Ramone

Summary–Need for an Inquiry

Representative Michael Ramone

When advocating for the “Youth and Training Wage” on the House floor at the end of the 2018 session, Mike Ramone cited his pool management company as a “great example” confessing to a conflict of interest which has probably saved tens of thousands for his seven companies. 

After his opponent filed to run in 2018, he sent intimidating emails to her non-profit employer and she was fired shortly thereafter. 

While SB 69, the “Blockchain Amendments” bill, was moving through the legislative process, Mike Ramone bought  an 11% share in the Delaware Board of Trade (DBOT).  Six months after the passage of SB 69, the company announced that “DBOT is the first and only blockchain based Alternative Trading System fully licensed by the SEC”.  The stock price shot up and Mike Ramone’s investment was worth more than $4 million although he didn’t sell at that time.  He may have benefited from inside information.

The Seven Stars Cloud (SSC) group made a major investment in DBOT at the end of 2017.  Mike Ramone was the largest investor entering into a Stock Purchase Agreement which exchanged his DBOT shares for SSC. Mike Ramone’s Stock Purchase Agreement included a “Second Addendum” dated January 13, 2018, which states:

“WHEREAS, the Parties now wish to change the purchasing party from Seven Stars Cloud Group, Inc. to its wholly owned subsidiary China Broadband, Ltd., a Cayman Islands limited liability company.  THEREFORE, the Parties hereby agree to the abovementioned change to the Stock Purchase Agreement.”

As a Board member of the DBOT, Mike Ramone may have engaged in an arrangement enabling his company to avoid federal and state taxes.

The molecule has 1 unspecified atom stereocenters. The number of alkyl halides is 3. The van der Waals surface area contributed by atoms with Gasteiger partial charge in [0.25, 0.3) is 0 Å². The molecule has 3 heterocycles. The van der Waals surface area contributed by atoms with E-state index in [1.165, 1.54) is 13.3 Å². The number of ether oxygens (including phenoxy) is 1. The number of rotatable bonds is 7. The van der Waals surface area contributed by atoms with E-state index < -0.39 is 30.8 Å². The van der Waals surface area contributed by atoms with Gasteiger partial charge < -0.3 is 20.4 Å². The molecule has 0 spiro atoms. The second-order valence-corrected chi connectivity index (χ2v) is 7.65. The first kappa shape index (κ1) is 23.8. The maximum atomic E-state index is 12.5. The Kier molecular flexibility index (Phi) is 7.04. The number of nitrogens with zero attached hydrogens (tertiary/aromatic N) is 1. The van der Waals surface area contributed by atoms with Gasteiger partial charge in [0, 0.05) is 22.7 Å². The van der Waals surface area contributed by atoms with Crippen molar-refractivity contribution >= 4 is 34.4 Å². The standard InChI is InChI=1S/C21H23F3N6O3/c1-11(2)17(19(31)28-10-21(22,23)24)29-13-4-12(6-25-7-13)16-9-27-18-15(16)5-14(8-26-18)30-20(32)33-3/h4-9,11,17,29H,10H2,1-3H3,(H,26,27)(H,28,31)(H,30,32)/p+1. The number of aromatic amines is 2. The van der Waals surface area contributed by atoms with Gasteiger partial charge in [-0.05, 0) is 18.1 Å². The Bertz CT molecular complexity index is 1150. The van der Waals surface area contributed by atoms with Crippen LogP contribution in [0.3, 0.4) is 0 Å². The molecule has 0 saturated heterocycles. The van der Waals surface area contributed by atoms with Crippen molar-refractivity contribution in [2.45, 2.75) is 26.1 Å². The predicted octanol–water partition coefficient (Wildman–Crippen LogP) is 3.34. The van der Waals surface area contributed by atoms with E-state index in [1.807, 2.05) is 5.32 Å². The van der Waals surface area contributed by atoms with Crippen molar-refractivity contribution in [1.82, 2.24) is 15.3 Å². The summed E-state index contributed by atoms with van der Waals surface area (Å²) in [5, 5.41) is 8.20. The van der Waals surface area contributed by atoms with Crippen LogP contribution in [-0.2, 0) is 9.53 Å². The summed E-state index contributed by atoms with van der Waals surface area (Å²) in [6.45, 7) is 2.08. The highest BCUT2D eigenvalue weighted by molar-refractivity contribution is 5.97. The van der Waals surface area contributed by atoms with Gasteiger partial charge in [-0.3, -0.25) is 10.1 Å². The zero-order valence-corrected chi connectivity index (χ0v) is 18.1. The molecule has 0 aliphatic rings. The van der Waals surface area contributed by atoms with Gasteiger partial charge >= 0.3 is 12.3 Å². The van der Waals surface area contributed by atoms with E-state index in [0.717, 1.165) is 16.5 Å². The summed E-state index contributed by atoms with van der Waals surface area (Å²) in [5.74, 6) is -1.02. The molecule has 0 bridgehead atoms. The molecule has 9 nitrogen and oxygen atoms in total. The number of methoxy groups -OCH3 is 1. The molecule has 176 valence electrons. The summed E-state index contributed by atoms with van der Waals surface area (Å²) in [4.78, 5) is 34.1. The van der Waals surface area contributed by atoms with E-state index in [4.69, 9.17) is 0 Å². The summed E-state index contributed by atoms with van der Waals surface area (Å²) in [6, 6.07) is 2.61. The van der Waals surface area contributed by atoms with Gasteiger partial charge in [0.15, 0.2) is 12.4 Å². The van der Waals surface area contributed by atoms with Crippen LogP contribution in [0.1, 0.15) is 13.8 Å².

These issues are documented below with links to articles and documents.

Mike Ramone’s Public Confession

In the debate over the Youth and Training Wage Mike Ramone publicly confessed to a major conflict of interest.  June 30, 2018 was the last day of the 149th General Assembly and it was an unusually long day in Dover. The controversy began when House Democrats passed HB 170 which provided a $1.00 increase in the minimum wage.

The Republicans were angry, and Mike Ramone went into action.  As a Prime Sponsor, he introduced the “Youth and Training Wage” bill allowing employers to pay workers under 18 and new employees $.50 less than the minimum wage. 

Mike Ramone led the minority caucus to withhold their votes from both an infrastructure bond bill and grant in aid funding.  These combined measures, representing almost $1 billion in critical state funding, were held hostage to Representative Ramone’s two-level minimum wage which passed at 8:15 in the morning.

During the House floor debate at 3:30 AM when he was advocating to add the Youth and Training Wage as an amendment to HB 170, Mike Ramone pleaded his case based on the benefit to his own company.  Here’s a link to an audio recording of the floor debate including Mike Ramone’s statement below 9:42—10:20.

Pool Lifeguard

“A second portion to this amendment would be what’s called a youth wage.  A youth wage would be a great example for like our pool management company.  We have a lot of children, a lot of young people 15, 16, 17 being lifeguards, kind of learning how to do it…”

To be clear, the “great example” which Mike Ramone is citing is his company’s leeway to pay all these young people $.50 less than the minimum wage.  Mike Ramone’s bio on the General Assembly website states that he and his wife “currently own six successful businesses and employ over 200 individuals throughout the year. The Ramone businesses include multiple swim and fitness centers which primarily employ young people.

The national standard for full-time work is 2,087 hours, so a $.50 reduction in hourly wages would be worth more than $1,000 per employee representing a substantial cost savings for the Ramone businesses.

Mike Ramone’s Opponent Gets Fired

Stephanie Barry

Following his election as State Representative in 2008,  Mike Ramone did not face a contested election for the next ten years in either primary or general elections.  In June 2018, Stephanie Barry filed to run against him.